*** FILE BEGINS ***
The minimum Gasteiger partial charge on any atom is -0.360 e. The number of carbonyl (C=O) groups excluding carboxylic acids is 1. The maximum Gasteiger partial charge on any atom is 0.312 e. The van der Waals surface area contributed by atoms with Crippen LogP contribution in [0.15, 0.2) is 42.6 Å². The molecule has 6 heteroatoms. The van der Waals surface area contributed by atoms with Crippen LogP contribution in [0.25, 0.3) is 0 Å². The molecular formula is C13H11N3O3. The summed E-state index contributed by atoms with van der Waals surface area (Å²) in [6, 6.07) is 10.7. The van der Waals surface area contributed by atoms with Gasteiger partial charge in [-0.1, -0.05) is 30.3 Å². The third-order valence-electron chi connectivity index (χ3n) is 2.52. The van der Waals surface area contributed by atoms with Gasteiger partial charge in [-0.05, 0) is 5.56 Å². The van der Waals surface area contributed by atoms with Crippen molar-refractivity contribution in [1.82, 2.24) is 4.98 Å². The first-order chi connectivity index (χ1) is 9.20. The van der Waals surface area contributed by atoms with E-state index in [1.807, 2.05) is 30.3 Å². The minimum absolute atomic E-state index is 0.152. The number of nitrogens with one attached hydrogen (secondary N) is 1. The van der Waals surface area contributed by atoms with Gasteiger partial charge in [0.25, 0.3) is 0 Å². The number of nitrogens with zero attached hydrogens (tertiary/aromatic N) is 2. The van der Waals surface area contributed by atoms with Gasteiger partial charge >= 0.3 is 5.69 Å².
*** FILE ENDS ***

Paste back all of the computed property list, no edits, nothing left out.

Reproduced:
The minimum Gasteiger partial charge on any atom is -0.360 e. The number of carbonyl (C=O) groups excluding carboxylic acids is 1. The maximum Gasteiger partial charge on any atom is 0.312 e. The van der Waals surface area contributed by atoms with Crippen LogP contribution in [0.15, 0.2) is 42.6 Å². The molecule has 6 heteroatoms. The van der Waals surface area contributed by atoms with Crippen LogP contribution in [0.25, 0.3) is 0 Å². The molecular formula is C13H11N3O3. The summed E-state index contributed by atoms with van der Waals surface area (Å²) in [6, 6.07) is 10.7. The van der Waals surface area contributed by atoms with Gasteiger partial charge in [-0.1, -0.05) is 30.3 Å². The third-order valence-electron chi connectivity index (χ3n) is 2.52. The van der Waals surface area contributed by atoms with Gasteiger partial charge in [-0.05, 0) is 5.56 Å². The van der Waals surface area contributed by atoms with Crippen molar-refractivity contribution in [1.82, 2.24) is 4.98 Å². The first-order chi connectivity index (χ1) is 9.20. The van der Waals surface area contributed by atoms with E-state index in [1.807, 2.05) is 30.3 Å². The minimum absolute atomic E-state index is 0.152. The number of nitrogens with one attached hydrogen (secondary N) is 1. The van der Waals surface area contributed by atoms with Gasteiger partial charge in [0.25, 0.3) is 0 Å². The number of nitrogens with zero attached hydrogens (tertiary/aromatic N) is 2. The van der Waals surface area contributed by atoms with Gasteiger partial charge >= 0.3 is 5.69 Å².